Not hack analysts, either: It’s the Cook Report and Nate Silver of 538.com. Geraghty’s all over it, so I’m just going to crib the links from him. Silver:

Think others are too conservative on projecting GOP gains. We don’t have a House model yet, but GOP seems as likely as not to take House.

And Cook on the enthusiasm gap:

If this level remains constant, you can count on the Democratic majority in the House being toast this fall.

The chief political argument for passing ObamaCare at this point is that only by tossing red meat to the lefty base can that gap be narrowed. But (a) whatever comes out of the new House/Senate negotiations is unlikely to be so pleasing to progressives that it’ll lead them to turn out en masse, and (b) even if it did, the salient data point isn’t how much higher progressive turnout will be but whether the uptick in progressive turnout exceeds the uptick in turnout among enraged conservatives. If you pick up five percent more enthusiasm among lefties and incite 10 percent more among righties disgusted at having the bill rammed through via reconciliation, what have you gained politically? According to Cook, there are now fully 49 Democratic seats that are rated merely “lean Democratic” or “toss-up;” another 37 are “likely Democratic.” The GOP only needs 40 of those 86 to reclaim the House. What’s another surge in enthusiasm going to do to those numbers after O-Care passes and more Dems inevitably retire?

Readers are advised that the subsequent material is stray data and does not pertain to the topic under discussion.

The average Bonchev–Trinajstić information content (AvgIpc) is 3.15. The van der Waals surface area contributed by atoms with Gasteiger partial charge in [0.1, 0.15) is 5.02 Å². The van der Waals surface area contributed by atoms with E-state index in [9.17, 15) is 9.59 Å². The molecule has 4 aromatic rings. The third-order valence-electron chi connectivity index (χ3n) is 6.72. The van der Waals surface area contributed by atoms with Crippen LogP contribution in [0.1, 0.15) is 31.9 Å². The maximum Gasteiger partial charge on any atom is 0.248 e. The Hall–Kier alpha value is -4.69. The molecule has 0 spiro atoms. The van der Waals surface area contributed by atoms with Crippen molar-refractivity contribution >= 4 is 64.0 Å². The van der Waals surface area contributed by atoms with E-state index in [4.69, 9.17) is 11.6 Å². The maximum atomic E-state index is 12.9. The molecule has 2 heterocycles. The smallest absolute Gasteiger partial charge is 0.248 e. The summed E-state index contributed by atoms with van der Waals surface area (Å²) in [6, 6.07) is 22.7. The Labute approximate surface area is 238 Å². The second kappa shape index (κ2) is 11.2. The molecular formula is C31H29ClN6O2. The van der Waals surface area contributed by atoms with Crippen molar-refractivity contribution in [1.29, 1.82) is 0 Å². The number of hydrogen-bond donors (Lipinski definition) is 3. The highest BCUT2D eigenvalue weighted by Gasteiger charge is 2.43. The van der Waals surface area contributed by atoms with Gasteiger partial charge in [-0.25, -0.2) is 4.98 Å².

So bad is it, in fact, that Sean Trende of RCP is starting to think about whether the GOP could retake the Senate, too.

Getting to 47 or 48 seats for the GOP isn’t that difficult. It is getting those last two seats that will be exceedingly hard. Nevertheless, for the first time this cycle it is possible to see a scenario where the GOP gets those seats. I’d put their odds at doing so around 1 in 30. Then again, that’s where I put their odds of taking back the House a year ago. And that’s when things get interesting. The Democrats got their filibuster-proof majority by doing well in a year where they probably should have lost a seat or two (2006). The 2008 playing field was much more forgiving, and allowed them to post big numbers. In 2012 there are 23 Democrats and 10 Republican up for election, including nine Democrats in states Bush or McCain carried (versus four Republicans in Kerry or Obama states). In 2014, 20 Democrats (11 from Bush/McCain states) and 13 Republicans (1 from Kerry/Obama states). If Republicans make substantial gains this cycle, they could be in a position for a supermajority of their own in a few years.

Silver’s actually slightly more optimistic than Trende about a GOP takeover, giving it odds of one in 25 right now. I would have guessed it was far less likely than that, but with the GOP now ahead on PPP’s generic ballot too and Reid doing so badly against Republicans vis-a-vis other Democratic candidates, anything’s possible.

I forget who said this on Twitter earlier but it’s worth repeating here: Who ever thought the GOP might control Obama’s, Biden’s, Reid’s, Kennedy’s, and Dodd’s old Senate seats next year?